Every day is grey at Kandahar Airfield. The sprawling military base, known as KAF, is always covered in layers of dust from the crushed stone roads, the concrete walls, concrete buildings and bomb shelters, and the constant traffic of tanks, trucks and military aircraft.

On top of that, you've got 30,000 soldiers, dressed in desert khakis, who, by design, blend into the landscape.

Colour is almost like a dangerous outlier here. But there is one splash of colour that lights up this dull place — the Maple Leaf.

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Mark Kelley and the Maple Leaf at Kandahar Airfield. ((CBC))

You see it flying at the Canadian compound at KAF, or outside soldier's tents, even spray-painted on walls surrounding Canadian installations. 

To me, it's like a sign of life. And on this Canada Day, it's a sign of pride. This is the last Canada Day at KAF, the Maple Leaf's last stand in this part of Afghanistan. But it's not leaving quietly.

There are about 3,000 soldiers here celebrating all things Canada. Not just the day, the country and the flag. But the almost six years they've spent in this region waging war in search of peace.

Royal message to troops

Text of the message released Friday in Ottawa from Prince William and Kate to the Canadian Forces:

  "It is with a deep sense of pride and admiration that we send our best wishes to all Members of the Canadian Forces, whether based here at home in Canada or on active service in various parts of the world. To Canadian Servicemen and women, aid workers and diplomats in Afghanistan, we join with all Canadians gathered here on Parliament Hill on Canada Day in thanking you from the bottom of our hearts for your extraordinary commitment and contribution to the cause of peace.

 "This has not come lightly. Because Canadian Forces are always at the fore, the sacrifices have been great. For this, the Canadian Forces are respected around the world. They have made a difference to the lives of many thousands who most need assistance through compassion and humanity. We are honoured to thank you and congratulate you for a job well done. Godspeed your safe return to your family and friends, and to Canada."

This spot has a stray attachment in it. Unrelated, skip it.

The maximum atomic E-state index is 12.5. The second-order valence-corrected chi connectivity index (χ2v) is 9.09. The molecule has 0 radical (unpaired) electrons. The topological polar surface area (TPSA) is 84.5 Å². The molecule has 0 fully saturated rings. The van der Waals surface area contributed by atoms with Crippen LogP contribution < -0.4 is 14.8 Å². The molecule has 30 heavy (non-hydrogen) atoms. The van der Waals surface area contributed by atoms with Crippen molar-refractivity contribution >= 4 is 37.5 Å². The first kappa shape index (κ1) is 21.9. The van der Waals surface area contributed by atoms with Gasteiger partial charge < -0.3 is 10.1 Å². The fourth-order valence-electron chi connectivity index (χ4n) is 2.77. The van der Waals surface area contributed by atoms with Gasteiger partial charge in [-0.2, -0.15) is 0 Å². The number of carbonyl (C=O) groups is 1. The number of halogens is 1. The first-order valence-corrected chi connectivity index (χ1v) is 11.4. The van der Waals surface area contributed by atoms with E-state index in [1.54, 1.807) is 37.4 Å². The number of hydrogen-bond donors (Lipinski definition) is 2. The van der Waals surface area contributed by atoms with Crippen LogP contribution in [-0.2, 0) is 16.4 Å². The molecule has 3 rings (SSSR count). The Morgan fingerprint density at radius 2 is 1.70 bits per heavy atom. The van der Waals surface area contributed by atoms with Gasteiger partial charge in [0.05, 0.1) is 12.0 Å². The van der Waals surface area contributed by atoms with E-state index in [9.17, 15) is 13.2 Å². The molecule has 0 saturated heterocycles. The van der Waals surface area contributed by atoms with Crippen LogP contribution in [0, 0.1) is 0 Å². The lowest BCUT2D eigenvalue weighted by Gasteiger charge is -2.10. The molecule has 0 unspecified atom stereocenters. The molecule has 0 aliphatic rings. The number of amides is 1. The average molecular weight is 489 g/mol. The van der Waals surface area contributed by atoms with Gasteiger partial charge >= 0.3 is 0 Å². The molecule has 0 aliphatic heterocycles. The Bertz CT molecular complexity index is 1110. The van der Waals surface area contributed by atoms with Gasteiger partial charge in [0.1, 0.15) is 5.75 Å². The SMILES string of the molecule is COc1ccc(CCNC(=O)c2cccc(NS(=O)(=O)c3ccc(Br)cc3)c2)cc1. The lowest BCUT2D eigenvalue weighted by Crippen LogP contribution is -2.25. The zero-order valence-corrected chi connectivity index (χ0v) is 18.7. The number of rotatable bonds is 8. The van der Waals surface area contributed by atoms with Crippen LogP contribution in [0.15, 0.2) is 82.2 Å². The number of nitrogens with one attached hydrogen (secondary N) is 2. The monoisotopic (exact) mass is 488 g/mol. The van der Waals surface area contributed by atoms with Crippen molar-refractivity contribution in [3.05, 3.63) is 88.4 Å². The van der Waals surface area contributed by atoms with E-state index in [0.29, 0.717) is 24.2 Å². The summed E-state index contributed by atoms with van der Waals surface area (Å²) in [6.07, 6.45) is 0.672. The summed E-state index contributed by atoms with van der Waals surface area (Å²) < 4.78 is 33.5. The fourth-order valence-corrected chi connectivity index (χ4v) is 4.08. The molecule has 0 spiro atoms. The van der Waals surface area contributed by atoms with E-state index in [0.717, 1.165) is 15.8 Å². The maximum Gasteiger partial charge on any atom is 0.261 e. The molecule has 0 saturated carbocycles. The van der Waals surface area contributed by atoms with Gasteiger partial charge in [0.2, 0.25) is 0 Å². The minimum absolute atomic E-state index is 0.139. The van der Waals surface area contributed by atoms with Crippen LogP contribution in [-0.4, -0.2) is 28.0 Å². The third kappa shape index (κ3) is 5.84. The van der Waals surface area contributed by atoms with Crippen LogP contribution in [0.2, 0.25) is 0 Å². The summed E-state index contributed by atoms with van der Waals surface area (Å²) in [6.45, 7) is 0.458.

Much has been made of the fact this is Canada's first combat mission since Korea, but the soldiers I met said they spent more time reaching out to the Afghan nationals than they did hunting down the Taliban.

An American soldier told me, "Your guys are different from us. You're here to be nice. We're here to pick a fight."

Yes, the Canadians fought when they had to — shot back when they were attacked — and died trying to make a difference. But what I've learned being here, is that the soldiers did more than carry out their combat mission. They carried themselves well under pressure, and under fire. Good ambassadors.

Back home, they know Canadians have grown tired of a war with no end, questioning not only if the soldiers have accomplished anything, but if it was really worth coming here in the first place. Especially the Quebec-based Van Doos, whose home province has all but turned their backs on them.

But after losing 157 soldiers to a war many were indifferent to, you can imagine why, on this Canada Day, the soldiers want to celebrate themselves.

This will be the biggest bash ever here for the troops, as many are gathered at KAF to catch a flight home in the coming days, while fresh troops are arriving to help pack up the Canadian corner of the base.

How will the war in Afghanistan be remembered? The soldiers aren't sure, though some fear history may not be kind. But that's for another day.

On Canada Day, they're wearing bright red Team Canada ball caps, Canadian flag bunting is draped all around the hangar-like Canada House, and a massive Maple Leaf has been strapped to the side of one of the warehouses.

For a group of soldiers who have walked side by side with death, today this base, this place, has come alive. It's their day. And they deserve every moment of joy they can squeeze out of it before the flag comes down, and this base goes back to being simply grey.